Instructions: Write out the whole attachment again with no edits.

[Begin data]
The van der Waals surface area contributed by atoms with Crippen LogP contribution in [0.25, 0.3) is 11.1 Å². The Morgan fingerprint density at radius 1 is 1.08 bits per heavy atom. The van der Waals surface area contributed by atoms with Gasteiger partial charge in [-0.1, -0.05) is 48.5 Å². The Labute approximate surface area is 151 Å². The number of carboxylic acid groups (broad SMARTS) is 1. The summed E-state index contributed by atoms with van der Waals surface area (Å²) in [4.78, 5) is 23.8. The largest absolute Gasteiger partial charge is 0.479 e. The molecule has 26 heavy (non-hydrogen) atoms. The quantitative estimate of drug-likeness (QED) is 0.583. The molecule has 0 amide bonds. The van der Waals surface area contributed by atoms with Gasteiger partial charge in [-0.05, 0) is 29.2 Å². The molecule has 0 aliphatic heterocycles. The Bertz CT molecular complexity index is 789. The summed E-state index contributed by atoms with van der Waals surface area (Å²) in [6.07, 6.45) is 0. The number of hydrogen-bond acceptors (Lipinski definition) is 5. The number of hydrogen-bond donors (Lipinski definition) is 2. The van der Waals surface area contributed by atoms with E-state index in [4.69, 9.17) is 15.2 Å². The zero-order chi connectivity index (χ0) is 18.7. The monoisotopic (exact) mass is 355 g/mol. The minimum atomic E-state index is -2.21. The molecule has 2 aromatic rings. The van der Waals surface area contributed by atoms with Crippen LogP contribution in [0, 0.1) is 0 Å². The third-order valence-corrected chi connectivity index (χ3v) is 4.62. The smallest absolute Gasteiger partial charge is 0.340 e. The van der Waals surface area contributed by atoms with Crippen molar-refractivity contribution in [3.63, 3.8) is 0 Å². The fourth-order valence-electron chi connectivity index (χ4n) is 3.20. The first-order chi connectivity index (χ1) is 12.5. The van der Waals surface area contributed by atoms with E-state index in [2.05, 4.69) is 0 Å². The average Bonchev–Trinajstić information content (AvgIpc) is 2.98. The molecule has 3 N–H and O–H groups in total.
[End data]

The van der Waals surface area contributed by atoms with Crippen LogP contribution in [0.25, 0.3) is 11.1 Å². The Morgan fingerprint density at radius 1 is 1.08 bits per heavy atom. The van der Waals surface area contributed by atoms with Gasteiger partial charge in [-0.1, -0.05) is 48.5 Å². The Labute approximate surface area is 151 Å². The number of carboxylic acid groups (broad SMARTS) is 1. The summed E-state index contributed by atoms with van der Waals surface area (Å²) in [4.78, 5) is 23.8. The largest absolute Gasteiger partial charge is 0.479 e. The molecule has 26 heavy (non-hydrogen) atoms. The quantitative estimate of drug-likeness (QED) is 0.583. The molecule has 0 amide bonds. The van der Waals surface area contributed by atoms with Gasteiger partial charge in [-0.05, 0) is 29.2 Å². The molecule has 0 aliphatic heterocycles. The Bertz CT molecular complexity index is 789. The summed E-state index contributed by atoms with van der Waals surface area (Å²) in [6.07, 6.45) is 0. The number of hydrogen-bond acceptors (Lipinski definition) is 5. The number of hydrogen-bond donors (Lipinski definition) is 2. The van der Waals surface area contributed by atoms with E-state index in [4.69, 9.17) is 15.2 Å². The zero-order chi connectivity index (χ0) is 18.7. The monoisotopic (exact) mass is 355 g/mol. The minimum atomic E-state index is -2.21. The molecule has 2 aromatic rings. The van der Waals surface area contributed by atoms with Crippen LogP contribution in [0, 0.1) is 0 Å². The third-order valence-corrected chi connectivity index (χ3v) is 4.62. The smallest absolute Gasteiger partial charge is 0.340 e. The van der Waals surface area contributed by atoms with Crippen molar-refractivity contribution in [3.63, 3.8) is 0 Å². The fourth-order valence-electron chi connectivity index (χ4n) is 3.20. The first-order chi connectivity index (χ1) is 12.5. The van der Waals surface area contributed by atoms with E-state index in [2.05, 4.69) is 0 Å². The average Bonchev–Trinajstić information content (AvgIpc) is 2.98. The molecule has 3 N–H and O–H groups in total.